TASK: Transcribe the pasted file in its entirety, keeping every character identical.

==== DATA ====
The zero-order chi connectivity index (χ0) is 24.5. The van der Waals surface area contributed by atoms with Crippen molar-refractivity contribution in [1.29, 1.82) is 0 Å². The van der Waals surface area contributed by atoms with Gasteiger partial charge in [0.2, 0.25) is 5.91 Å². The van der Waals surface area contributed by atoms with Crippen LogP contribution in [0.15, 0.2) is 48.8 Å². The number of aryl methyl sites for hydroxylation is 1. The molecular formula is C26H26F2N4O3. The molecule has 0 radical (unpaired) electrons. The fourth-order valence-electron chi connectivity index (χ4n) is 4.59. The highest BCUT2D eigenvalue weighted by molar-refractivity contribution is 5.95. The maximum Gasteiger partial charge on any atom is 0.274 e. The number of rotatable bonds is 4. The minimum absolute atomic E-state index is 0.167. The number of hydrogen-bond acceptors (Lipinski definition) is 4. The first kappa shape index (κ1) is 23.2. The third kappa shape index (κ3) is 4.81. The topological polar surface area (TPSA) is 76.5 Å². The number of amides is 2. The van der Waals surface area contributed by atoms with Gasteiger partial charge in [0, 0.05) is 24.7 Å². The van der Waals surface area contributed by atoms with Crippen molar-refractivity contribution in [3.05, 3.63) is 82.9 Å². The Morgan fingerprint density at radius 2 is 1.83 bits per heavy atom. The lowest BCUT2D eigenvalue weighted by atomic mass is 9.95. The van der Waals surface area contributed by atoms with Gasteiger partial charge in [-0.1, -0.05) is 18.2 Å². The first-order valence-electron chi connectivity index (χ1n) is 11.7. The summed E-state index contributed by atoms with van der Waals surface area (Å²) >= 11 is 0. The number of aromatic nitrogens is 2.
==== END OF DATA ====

The zero-order chi connectivity index (χ0) is 24.5. The van der Waals surface area contributed by atoms with Crippen molar-refractivity contribution in [1.29, 1.82) is 0 Å². The van der Waals surface area contributed by atoms with Gasteiger partial charge in [0.2, 0.25) is 5.91 Å². The van der Waals surface area contributed by atoms with Crippen LogP contribution in [0.15, 0.2) is 48.8 Å². The number of aryl methyl sites for hydroxylation is 1. The molecular formula is C26H26F2N4O3. The molecule has 0 radical (unpaired) electrons. The fourth-order valence-electron chi connectivity index (χ4n) is 4.59. The highest BCUT2D eigenvalue weighted by molar-refractivity contribution is 5.95. The maximum Gasteiger partial charge on any atom is 0.274 e. The number of rotatable bonds is 4. The minimum absolute atomic E-state index is 0.167. The number of hydrogen-bond acceptors (Lipinski definition) is 4. The first kappa shape index (κ1) is 23.2. The third kappa shape index (κ3) is 4.81. The topological polar surface area (TPSA) is 76.5 Å². The number of amides is 2. The van der Waals surface area contributed by atoms with Gasteiger partial charge in [0, 0.05) is 24.7 Å². The van der Waals surface area contributed by atoms with Crippen molar-refractivity contribution in [3.05, 3.63) is 82.9 Å². The Morgan fingerprint density at radius 2 is 1.83 bits per heavy atom. The lowest BCUT2D eigenvalue weighted by atomic mass is 9.95. The van der Waals surface area contributed by atoms with Gasteiger partial charge in [-0.1, -0.05) is 18.2 Å². The first-order valence-electron chi connectivity index (χ1n) is 11.7. The summed E-state index contributed by atoms with van der Waals surface area (Å²) >= 11 is 0. The number of aromatic nitrogens is 2.